I tried to say more, but I couldn't, and then the subject changed and the dinner went on.
Just got back from Dennis Hollingsworth's opening at Nicole Klagsbrun in Chelsea, where I took this pic of one of Hollingsworth's paintings, and met the artist for the first time. Nice guy, but I knew that from his blog (still a comparative rarity--a generous walk around his life and studio). The photo makes the piece look small, but this is about 4-5 (?) feet wide. I like Dennis's work and have enjoyed watching it evolve on the Web. Nothing like seeing the real thing, though. I think you can get from the photo how sumptuous it is. What you don't get is the complex interplay of layers, and the gritty, gestural quality that invokes Pollock as well as taggers. These aren't facile paintings, you sense a lot gets scraped off before they start working. Earlier posts on Hollingsworth are here and here.
A few years ago I was in a show in Washington DC called "Digital Sites," which featured artists from the gallery side of things who use the computer in their practice (Albert Oehlen, Matt Mullican, Wayne Gonzales, Marsha Cottrell, etc.)
Response from the art world was flat, as these things usually are--minimal sales as far as I know, a couple of sniping or dismissive reviews. In 1999 I did not yet realize the depth of the "computers do not belong in the art world" conspiracy and couldn't have foreseen that painting would tighten its grip on the market to the extent it has. I mean, I like Dana Schutz's work, but it's just recycled German Expressionism, yet collectors are treating it like spun platinum.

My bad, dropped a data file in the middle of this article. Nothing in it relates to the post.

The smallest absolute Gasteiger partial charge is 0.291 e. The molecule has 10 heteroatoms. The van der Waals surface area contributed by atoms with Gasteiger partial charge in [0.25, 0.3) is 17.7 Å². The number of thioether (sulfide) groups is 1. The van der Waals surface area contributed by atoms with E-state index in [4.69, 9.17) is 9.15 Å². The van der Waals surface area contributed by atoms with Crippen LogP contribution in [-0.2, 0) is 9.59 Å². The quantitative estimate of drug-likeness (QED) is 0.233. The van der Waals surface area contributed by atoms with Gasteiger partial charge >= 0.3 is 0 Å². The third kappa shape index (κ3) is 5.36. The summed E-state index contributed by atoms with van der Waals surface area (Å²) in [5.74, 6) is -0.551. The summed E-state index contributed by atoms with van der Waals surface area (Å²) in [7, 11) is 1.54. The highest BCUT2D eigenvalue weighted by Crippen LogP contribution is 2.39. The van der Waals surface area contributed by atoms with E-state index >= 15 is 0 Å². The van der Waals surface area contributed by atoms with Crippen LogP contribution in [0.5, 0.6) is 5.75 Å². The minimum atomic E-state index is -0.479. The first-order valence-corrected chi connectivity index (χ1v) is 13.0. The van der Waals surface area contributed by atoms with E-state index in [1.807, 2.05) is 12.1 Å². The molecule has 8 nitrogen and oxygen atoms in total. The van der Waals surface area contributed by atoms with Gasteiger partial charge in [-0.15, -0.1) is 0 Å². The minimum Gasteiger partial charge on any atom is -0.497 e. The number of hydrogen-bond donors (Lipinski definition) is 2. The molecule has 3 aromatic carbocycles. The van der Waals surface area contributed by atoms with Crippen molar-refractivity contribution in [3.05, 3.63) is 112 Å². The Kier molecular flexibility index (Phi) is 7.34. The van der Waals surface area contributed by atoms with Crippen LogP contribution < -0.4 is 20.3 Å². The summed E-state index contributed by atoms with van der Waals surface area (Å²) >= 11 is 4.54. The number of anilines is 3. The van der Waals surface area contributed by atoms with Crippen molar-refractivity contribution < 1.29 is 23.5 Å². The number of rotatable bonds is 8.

The title "Digital Sites" was good, riffing on the dual meaning of the term "sites"--as in web sites, but also site specificity. The latter had its roots in the practice of earthworks artist Robert Smithson, who also came up with the term "Non-Sites," which are physical pieces, such as minerals from a quarry hauled into the gallery and displayed in a metal container.
Lately in my work, including the solo show that's up now, I've been experimenting with the idea of "Digital Non-Sites." In other words, content that lives and thrives on the Internet, such as animated GIFs, that has a second, qualitatively different life in the gallery. This could either be video or drawings of individual animation frames I've been posting.
That's the theoretical hook anyway. *crickets*